Volunteers, be sent to Major-General Washburn or other commanding officer at Memphis, Tenn., to be retained on their paroles of honor to act in opposition to the forces of the Confederate States until they are duly exchanged by Generals Washburn and Forrest, which exchange shall occur as speedily as possible. The exchange is to be conducted by an exchange of officers for officers of same rank, and man for man.
Again, said commissioned officers shall and hereby are permitted to retain and keep all their personal property, including horses, saddles, side-arms, and clothing. All this permanently.
Again, the enlisted men (soldiers) of Colonel Wallace Campbell's command shall be kindly and humanely treated and turned over to the C. S. Government as prisoners of war, to be disposed of as the War Department of the Confederate States shall direct.
N. B. FORREST,
Major-General, Commanding, C. S. Army.
Colonel 110th U. S. Colored Infantry, Commanding.
About 2 p. m. we were marched south by Florence road. It is the opinion of officers in my command from conversations held with General Forrest and his officers that had the fort been stormed no lives would have been spared.
On the 21st day of September I sent Lieutenant Colonel J. B. Minnis, commanding THIRD Tennessee Cavalry, to scout in the direction of Florence, Ala., with instructions to send me courier in case of meeting the enemy of gathering any information, which he failed to do after having met the enemy at or near Rogersville, thereby leaving me perfectly ignorant and unprepared for approach of such a force.
My force consisted of detachments from the following regiments: One hundred and sixth Regiment U. S. Colored Infantry, 105 men and 4 officers; One hundred and tenth Regiment U. S. Colored Infantry, 233 men and 17 officers; One hundred and eleventh Regiment U. S. Colored Infantry, 80 men and 8 officers; THIRD Regiment Tennessee Cavalry, 120 men and 4 officers. Total, 538 men 33 officers. Number of men unarmed, 140; number of muskets, 398.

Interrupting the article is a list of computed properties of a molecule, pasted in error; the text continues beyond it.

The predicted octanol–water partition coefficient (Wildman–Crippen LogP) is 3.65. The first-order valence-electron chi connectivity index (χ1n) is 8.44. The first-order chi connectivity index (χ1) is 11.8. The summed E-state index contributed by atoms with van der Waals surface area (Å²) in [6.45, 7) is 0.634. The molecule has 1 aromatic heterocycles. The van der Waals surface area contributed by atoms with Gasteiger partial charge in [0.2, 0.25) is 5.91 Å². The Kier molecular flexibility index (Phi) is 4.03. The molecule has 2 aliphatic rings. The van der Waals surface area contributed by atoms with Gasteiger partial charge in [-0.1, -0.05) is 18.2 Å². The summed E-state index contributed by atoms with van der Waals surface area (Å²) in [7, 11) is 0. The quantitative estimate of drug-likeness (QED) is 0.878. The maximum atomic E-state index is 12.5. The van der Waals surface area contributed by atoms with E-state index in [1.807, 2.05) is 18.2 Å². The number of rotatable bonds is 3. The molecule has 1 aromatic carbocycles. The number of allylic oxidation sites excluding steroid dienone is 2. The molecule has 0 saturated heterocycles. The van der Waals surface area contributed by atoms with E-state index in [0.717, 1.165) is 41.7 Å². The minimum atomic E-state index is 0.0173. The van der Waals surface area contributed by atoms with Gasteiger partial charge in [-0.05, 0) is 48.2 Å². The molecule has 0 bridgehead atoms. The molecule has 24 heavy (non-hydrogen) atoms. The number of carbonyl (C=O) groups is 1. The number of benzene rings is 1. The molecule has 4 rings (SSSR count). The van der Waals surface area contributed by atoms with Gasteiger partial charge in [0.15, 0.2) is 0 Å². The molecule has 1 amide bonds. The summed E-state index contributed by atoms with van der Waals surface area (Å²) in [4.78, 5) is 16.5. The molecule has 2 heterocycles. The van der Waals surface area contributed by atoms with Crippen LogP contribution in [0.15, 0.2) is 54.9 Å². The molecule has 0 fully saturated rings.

I have the honor to be, lieutenant, very respectfully, your obedient servant,
Colonel 110th U. S. Colored Infantry.
Lieutenant J. D. HAZZARD,
Actg. Asst. Adjt. General, U. s. Forces, Pulaski, Tenn.
ENTERPRISE, MISS., October 17, 1864.
We, the undersigned officers in the U. S. service, who were surrendered to Major General N. B. Forrest, at Athens, Ala., on the 24th day of September, 1864, by Colonel W. Campbell, commanding the post, feel it incumbent upon us to make known to the public the precise situation of affairs in the fort at the time, in order that the responsibility of the surrender may rest upon the proper persons, and also to place upon record our judgment as to the necessary of the surrender.
The fort was a strong one, well built, 1,350 feet in circumference, 17 feet from t ditch to the top of the parapet, and encircled by both a palisade and an abatis of felled trees. It was considered by inspecting officers to be the strongest work between Nashville and Decatur.
The garrison at the time of surrender consisted of detachments from the One hundred and sixth, One hundred and tenth, and One hundred and eleventh Regiments U. S. Colored Infantry, numbering in the